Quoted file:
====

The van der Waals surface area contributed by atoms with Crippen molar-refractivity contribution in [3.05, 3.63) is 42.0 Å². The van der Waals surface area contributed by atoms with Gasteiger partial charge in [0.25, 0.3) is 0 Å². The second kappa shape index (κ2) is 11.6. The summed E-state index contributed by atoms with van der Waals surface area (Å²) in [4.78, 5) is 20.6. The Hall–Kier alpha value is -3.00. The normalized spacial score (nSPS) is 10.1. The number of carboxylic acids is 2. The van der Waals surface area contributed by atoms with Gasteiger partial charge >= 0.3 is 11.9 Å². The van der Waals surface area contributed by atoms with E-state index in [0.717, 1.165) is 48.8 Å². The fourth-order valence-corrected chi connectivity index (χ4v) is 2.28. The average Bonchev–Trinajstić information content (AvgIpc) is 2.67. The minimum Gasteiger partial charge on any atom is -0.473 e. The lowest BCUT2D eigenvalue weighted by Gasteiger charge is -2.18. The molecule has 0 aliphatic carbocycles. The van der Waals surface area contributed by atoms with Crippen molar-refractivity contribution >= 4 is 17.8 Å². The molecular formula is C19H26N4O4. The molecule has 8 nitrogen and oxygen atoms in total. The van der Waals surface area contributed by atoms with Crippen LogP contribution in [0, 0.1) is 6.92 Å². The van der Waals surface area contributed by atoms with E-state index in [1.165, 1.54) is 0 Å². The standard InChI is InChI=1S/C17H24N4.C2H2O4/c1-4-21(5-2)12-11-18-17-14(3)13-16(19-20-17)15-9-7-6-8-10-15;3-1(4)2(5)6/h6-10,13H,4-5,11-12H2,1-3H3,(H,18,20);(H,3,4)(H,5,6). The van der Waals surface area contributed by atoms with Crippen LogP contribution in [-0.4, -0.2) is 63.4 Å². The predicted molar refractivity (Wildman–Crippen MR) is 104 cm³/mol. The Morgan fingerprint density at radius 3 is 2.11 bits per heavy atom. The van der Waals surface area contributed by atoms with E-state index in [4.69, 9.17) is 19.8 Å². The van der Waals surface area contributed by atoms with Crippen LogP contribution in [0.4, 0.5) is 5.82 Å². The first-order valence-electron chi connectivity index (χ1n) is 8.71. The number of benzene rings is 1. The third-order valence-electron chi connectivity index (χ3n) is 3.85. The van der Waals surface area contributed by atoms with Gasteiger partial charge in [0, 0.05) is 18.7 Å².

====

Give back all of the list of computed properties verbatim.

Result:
The van der Waals surface area contributed by atoms with Crippen molar-refractivity contribution in [3.05, 3.63) is 42.0 Å². The van der Waals surface area contributed by atoms with Gasteiger partial charge in [0.25, 0.3) is 0 Å². The second kappa shape index (κ2) is 11.6. The summed E-state index contributed by atoms with van der Waals surface area (Å²) in [4.78, 5) is 20.6. The Hall–Kier alpha value is -3.00. The normalized spacial score (nSPS) is 10.1. The number of carboxylic acids is 2. The van der Waals surface area contributed by atoms with Gasteiger partial charge >= 0.3 is 11.9 Å². The van der Waals surface area contributed by atoms with E-state index in [0.717, 1.165) is 48.8 Å². The fourth-order valence-corrected chi connectivity index (χ4v) is 2.28. The average Bonchev–Trinajstić information content (AvgIpc) is 2.67. The minimum Gasteiger partial charge on any atom is -0.473 e. The lowest BCUT2D eigenvalue weighted by Gasteiger charge is -2.18. The molecule has 0 aliphatic carbocycles. The van der Waals surface area contributed by atoms with Crippen molar-refractivity contribution >= 4 is 17.8 Å². The molecular formula is C19H26N4O4. The molecule has 8 nitrogen and oxygen atoms in total. The van der Waals surface area contributed by atoms with Crippen LogP contribution in [0, 0.1) is 6.92 Å². The van der Waals surface area contributed by atoms with E-state index in [1.165, 1.54) is 0 Å². The standard InChI is InChI=1S/C17H24N4.C2H2O4/c1-4-21(5-2)12-11-18-17-14(3)13-16(19-20-17)15-9-7-6-8-10-15;3-1(4)2(5)6/h6-10,13H,4-5,11-12H2,1-3H3,(H,18,20);(H,3,4)(H,5,6). The van der Waals surface area contributed by atoms with Crippen LogP contribution in [-0.4, -0.2) is 63.4 Å². The predicted molar refractivity (Wildman–Crippen MR) is 104 cm³/mol. The Morgan fingerprint density at radius 3 is 2.11 bits per heavy atom. The van der Waals surface area contributed by atoms with E-state index in [4.69, 9.17) is 19.8 Å². The van der Waals surface area contributed by atoms with Crippen LogP contribution in [0.4, 0.5) is 5.82 Å². The first-order valence-electron chi connectivity index (χ1n) is 8.71. The number of benzene rings is 1. The third-order valence-electron chi connectivity index (χ3n) is 3.85. The van der Waals surface area contributed by atoms with Gasteiger partial charge in [0, 0.05) is 18.7 Å².